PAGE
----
A new gorilla is joining the troop at Audubon Zoo.
Audubon Zoo welcomes the arrival of a female Western lowland gorilla from the Cheyenne Mountain Zoo—the first step in an ongoing effort to establish a new gorilla troop that animal care professionals hope will bolster the sustainability of the critically endangered species.
Tumani, a 10-year-old female, joins Praline, a female who is the last gorilla born at Audubon Zoo 21 years ago. Tumani, which means “hope’’ in Swahili, and Praline soon will be joined by another female gorilla and later, a new male.
The new Audubon troop may not be visible to the public view for a time as the gorillas engage in a structured introduction process to ensure that they bond socially. Zoo staffers emphasize that this is an important step toward ensuring that the new group is a cohesive unit. Audubon staff plans to have the new troop—Praline, Tumani and the two new gorillas—in place by early 2018. The structure of multiple females and a single adult male mirrors gorilla social groups in the wild.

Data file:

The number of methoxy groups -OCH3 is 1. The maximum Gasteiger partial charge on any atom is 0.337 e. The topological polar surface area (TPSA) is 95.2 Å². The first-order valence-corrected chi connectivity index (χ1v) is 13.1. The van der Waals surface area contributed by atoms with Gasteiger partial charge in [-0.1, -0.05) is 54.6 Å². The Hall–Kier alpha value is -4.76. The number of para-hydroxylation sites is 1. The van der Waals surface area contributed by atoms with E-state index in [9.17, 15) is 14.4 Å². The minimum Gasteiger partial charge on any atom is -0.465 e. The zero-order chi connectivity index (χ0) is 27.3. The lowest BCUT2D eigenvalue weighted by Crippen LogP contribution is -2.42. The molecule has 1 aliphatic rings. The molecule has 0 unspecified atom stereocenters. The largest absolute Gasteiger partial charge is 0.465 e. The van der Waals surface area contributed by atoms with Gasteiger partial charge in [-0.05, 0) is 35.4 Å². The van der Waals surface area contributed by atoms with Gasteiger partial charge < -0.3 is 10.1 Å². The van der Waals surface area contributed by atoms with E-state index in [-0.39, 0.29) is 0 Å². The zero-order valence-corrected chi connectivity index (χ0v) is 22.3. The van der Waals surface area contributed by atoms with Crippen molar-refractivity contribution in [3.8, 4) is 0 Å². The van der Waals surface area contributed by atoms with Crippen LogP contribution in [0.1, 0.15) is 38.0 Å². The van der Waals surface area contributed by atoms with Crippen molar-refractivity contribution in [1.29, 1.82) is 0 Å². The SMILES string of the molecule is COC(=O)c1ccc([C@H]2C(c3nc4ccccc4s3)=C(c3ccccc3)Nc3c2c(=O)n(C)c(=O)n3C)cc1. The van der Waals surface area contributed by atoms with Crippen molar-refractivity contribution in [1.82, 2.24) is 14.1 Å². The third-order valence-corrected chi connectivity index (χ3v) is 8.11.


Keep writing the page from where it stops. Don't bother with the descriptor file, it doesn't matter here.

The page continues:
Like all great apes, gorillas are in danger of extinction due to habitat loss from unsustainable agricultural and mining practices. The Western lowland gorilla is critically endangered, with an estimated population of 100,000.
We hope the plight of gorillas inspires our guests to make simple changes in their lives. For example, by recycling your electronics, you can reduce the demand for coltan, a mineral that is mined in the habitats of gorillas and other critically endangered species. Small steps like this can make a big difference.